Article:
But I really took this photograph because I suppose you might say it's symbolic. I think I just about caught the flag perfectly, and the sharpness of the wake of the ship has come out really well.
The nice blue sky, indicative of good clear weather, sets the scene quite nicely. I remember hoping that it would hold out for the rest of my trip ... "quite" - ed.
I was really impressed with this, and had it on the desktop of my computer at work for a while. When I explained to a couple of my colleagues that it was symbolic, one of them replied that it was definitely "sym". The other one said that it was something else.
And look at this lot! Yes, the nice blue sky that we had earlier and which was indicative of good clear weather has disappeared, as you can see. What happened?
I'd been downstairs in the restaurant tucking into this huge plateful of traditional fish and chips, which was absolutely delicious. I'd noticed the ship starting to toss about, but I'd just taken it as being the turning of the tide, and thought no more about it.
I was totally astonished when I went back outside afterwards, and all of this met my eyes.
The Village People might get seasick watching the sea on the television, but many people would get seasick just from looking at these photos.
As for me, I'm lucky. I have my pieds marins because I'll tell you something else.
The sea might look rough in this photograph, but in reality it was 10 times worse than it looks. We weren't half being thrown about in a typical Maritime storm. The speed at which it sprung up can easily explain how disasters such as that at Escuminac in 1959 could happen.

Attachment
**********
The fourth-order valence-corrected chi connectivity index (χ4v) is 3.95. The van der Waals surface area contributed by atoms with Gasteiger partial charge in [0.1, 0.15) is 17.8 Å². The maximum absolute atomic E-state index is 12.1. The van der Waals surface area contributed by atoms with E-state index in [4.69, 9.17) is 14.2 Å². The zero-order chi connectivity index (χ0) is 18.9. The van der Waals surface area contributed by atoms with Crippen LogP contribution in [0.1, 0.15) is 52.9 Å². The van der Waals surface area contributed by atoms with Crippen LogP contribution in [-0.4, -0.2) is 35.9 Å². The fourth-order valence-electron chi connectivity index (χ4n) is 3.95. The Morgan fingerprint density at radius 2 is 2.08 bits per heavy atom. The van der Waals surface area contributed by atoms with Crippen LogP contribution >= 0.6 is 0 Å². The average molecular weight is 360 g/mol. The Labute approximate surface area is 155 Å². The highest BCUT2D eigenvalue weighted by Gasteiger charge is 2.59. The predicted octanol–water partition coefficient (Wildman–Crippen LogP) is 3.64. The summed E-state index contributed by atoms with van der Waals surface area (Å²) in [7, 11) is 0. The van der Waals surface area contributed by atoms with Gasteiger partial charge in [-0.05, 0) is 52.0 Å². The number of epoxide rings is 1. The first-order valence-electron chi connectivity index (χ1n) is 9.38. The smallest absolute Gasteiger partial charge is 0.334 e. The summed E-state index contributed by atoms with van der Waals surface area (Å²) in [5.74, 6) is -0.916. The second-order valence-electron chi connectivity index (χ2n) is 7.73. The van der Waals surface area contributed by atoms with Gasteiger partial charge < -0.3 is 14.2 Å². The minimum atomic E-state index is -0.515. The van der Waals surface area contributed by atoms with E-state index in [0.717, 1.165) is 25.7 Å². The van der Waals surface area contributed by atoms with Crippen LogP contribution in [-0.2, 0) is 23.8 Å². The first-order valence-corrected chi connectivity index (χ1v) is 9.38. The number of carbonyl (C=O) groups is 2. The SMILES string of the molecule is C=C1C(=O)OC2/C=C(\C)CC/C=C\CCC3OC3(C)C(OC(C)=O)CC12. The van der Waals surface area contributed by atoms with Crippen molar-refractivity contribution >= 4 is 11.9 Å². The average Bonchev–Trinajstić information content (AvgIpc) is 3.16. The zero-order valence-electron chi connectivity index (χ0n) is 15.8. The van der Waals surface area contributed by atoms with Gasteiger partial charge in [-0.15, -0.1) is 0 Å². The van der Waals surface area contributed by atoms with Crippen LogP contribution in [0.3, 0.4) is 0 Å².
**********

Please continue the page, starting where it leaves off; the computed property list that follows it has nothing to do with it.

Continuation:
This is Nova Scotia, in the middle of a nice raging storm.
The gap that you can see in the coast dead ahead leads to a sheltered bay known as the "Digby Gut". This is where the port of Digby is situated.
And it was just as well, I reckoned, that it was in some kind of shelter.
When I was able to stand still and not be tossed about the deck, I could get a good view of the mountains in the background. The deep grey in those clouds coupled with the freezing windy conditions told me that there was one wicked snowstorm going on up there.
I stood out on deck here for a while having a good look, and it really wasn't such a good idea. This was where I reckon I caught the bronchitis again, something from whch i've suffered ever since I was a small child.
But that was later.
Right now, we're arriving in Digby, and the end of the journey and where we all disembark, suitably fortified by enormous plates of delicious fish and chips.
We've been on the ship for 3 and a half hours of crossing, and the price for the car and my good self? - $90 CAN or about £40.
What possible justification can P&O and the other cross-Channel ferry companies put forward with the prices that they charge for an equivalent crossing across the English Channel?
Don't forget that in 1998 this ferry crossing was taken over by a private company and is now run on a commercial basis, and the aim is to make a profit.
At least - that was what I wrote in 2001.
In August 2006, the company announced that it was suspending operations at the end of October due to "low ridership and the high cost of fuel". There were also claims that the "Princess of Acadia", still in operation, was "at the end of its natural life".
The local and national government gave the company $8,000,000 to carry on sailing, but no decision was made as to whether or not to replace the ship.
And the Government said that there would be no more money coming either.
I said higher up the page that the ship looked every day of its 30 years. When I came to revise this page with some additional information in 2011 and noticed that the ship was still sailing, I wondered what on earth it looked like then.
When you think of
then for that $8,000,000 they could have bought something much more modern, and had the purchase price back from the fuel saving.
Nevertheless Princess of Acadia struggled relentlessly on until 2015 when, at 44 years of age, she was finally replaced by a second-hand ferry from Greece.
And having sailed on a few Greek ferries in my time, if the Greeks didn't want to keep it then that tells me all that I need to know.
In 2018 Princess of Acadia was broken up by the Marine Recycling Corporation of Port Colborne, Ontario
However, back to my little voyage of today and there was real snow too when I got off the ferry. Proper powdery stuff.
I was going to enjoy the drive down to Yarmouth and the ferry over to Bar Harbor in Maine, wasn't I?